“One of the tendencies of our age is to use the suffering of children to discredit the goodness of God, and once you have discredited his goodness, you are done with him… Busy cutting down human imperfection, [those who seek to eliminate it] are making headway also on the raw material of good. Ivan Karamazov cannot believe, as long as one child is in torment; Camus’ hero cannot accept the divinity of Christ, because of the massacre of the innocents. In this popular piety, we mark our gain in sensibility and our loss in vision. If other ages felt less, they saw more, even though they saw with the bind, prophetical, unsentimental eye of acceptance, which is to say, of faith. In the absence of this faith now, we govern by tenderness. It is a tenderness which, long since cut off from the person of Christ, is wrapped in theory. When tenderness is detached from the source of tenderness, its logical outcome is terror. It ends in forced-labor camps and in the fumes of the gas chamber. These reflections seem a long way from the simplicity and innocence of Mary Ann; but they are not so far removed…”
We often revel in the physical beauty of creation as an expression of the perfection of God, and rightly so. However, if left to our own devices, we devolve into thinking that the physical aspect of this beauty is a reality separate from the expression of God, and we worship it for its own sake, spending all of our time staving off the slow imperfection of the physical, correcting the inherent blemishes and flaws of our corporeal selves, and turning away from any expression of the grotesque. Soon, we view the absence of our self-identified beauty as an absence of God himself, so we make it our mission to recreate and re-instill our standard. This, O’Connor asserted and Hawthorne grasped, mistakenly informs our judgment of ourselves and others and leads us down a horrific and unfulfilling path. It creates obstacles and conditions to love, eventually replacing love all together.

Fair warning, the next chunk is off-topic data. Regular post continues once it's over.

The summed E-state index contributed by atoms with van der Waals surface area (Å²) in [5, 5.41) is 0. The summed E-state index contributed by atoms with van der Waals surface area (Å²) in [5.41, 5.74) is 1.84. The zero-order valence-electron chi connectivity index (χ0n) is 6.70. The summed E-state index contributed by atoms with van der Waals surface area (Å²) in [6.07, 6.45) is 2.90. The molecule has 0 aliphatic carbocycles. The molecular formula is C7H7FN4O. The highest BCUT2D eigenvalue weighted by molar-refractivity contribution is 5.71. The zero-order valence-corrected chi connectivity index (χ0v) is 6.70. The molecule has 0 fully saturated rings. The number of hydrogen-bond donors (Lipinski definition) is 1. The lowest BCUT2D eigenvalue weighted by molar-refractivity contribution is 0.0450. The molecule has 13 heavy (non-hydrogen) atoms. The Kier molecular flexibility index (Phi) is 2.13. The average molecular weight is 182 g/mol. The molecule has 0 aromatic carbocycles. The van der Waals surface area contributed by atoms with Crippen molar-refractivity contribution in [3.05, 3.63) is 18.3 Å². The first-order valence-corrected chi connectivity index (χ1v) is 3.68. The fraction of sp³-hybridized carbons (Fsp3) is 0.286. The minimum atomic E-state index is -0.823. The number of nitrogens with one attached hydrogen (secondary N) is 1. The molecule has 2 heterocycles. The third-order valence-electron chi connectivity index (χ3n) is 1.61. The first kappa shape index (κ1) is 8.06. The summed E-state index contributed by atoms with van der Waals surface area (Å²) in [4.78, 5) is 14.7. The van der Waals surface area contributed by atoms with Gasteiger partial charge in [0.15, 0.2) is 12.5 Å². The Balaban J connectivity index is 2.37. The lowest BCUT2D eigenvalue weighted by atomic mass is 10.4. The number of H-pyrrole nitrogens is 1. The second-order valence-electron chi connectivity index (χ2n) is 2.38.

If we are to learn anything from Sister Rose Hawthorne, it should be to keep love coupled with its source and keep its true definition ever in mind; to reach out to the suffering and grotesque and in them, see Christ on the cross. We tend to assume that because we recoil from the “grotesque,” we are not “called” to minister in this way, that it is someone else’s job. Rather, by altering our understanding of beauty, we find that no one is exempt from this call or ministry because within it lies our true freedom and greatest love. In this ministry, we live out the fullness of God’s will for our lives, and we fashion, from our own unfinished faces, not only the material for our death, but for our eternal life.
Let us pray for the canonization of this beautiful servant of God, Sister Rose Hawthorne!
 Flannery O’Connor, Mystery and Manners: Occasional Prose (New York: Farrar, Straus, & Giroux, 1957), 223.
Rozann Carter is a Production Assistant at Word on Fire Catholic Ministries.